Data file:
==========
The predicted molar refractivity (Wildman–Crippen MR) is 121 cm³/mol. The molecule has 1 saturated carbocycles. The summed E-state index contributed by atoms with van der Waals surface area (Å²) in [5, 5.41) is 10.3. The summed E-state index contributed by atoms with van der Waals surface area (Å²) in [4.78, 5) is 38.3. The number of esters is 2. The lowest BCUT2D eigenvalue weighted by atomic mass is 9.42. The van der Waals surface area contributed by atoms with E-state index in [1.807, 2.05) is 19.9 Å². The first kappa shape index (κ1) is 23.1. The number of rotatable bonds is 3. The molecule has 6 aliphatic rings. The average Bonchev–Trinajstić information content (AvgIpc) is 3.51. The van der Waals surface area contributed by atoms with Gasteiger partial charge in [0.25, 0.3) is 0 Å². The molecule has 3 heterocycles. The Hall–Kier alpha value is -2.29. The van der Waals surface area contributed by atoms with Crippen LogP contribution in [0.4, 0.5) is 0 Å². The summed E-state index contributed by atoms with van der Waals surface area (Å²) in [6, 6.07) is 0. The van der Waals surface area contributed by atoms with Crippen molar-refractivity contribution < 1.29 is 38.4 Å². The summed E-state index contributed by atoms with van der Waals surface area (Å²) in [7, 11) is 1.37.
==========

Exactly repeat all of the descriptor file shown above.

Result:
The predicted molar refractivity (Wildman–Crippen MR) is 121 cm³/mol. The molecule has 1 saturated carbocycles. The summed E-state index contributed by atoms with van der Waals surface area (Å²) in [5, 5.41) is 10.3. The summed E-state index contributed by atoms with van der Waals surface area (Å²) in [4.78, 5) is 38.3. The number of esters is 2. The lowest BCUT2D eigenvalue weighted by atomic mass is 9.42. The van der Waals surface area contributed by atoms with E-state index in [1.807, 2.05) is 19.9 Å². The first kappa shape index (κ1) is 23.1. The number of rotatable bonds is 3. The molecule has 6 aliphatic rings. The average Bonchev–Trinajstić information content (AvgIpc) is 3.51. The van der Waals surface area contributed by atoms with Gasteiger partial charge in [0.25, 0.3) is 0 Å². The molecule has 3 heterocycles. The Hall–Kier alpha value is -2.29. The van der Waals surface area contributed by atoms with Crippen LogP contribution in [0.4, 0.5) is 0 Å². The summed E-state index contributed by atoms with van der Waals surface area (Å²) in [6, 6.07) is 0. The van der Waals surface area contributed by atoms with Crippen molar-refractivity contribution < 1.29 is 38.4 Å². The summed E-state index contributed by atoms with van der Waals surface area (Å²) in [7, 11) is 1.37.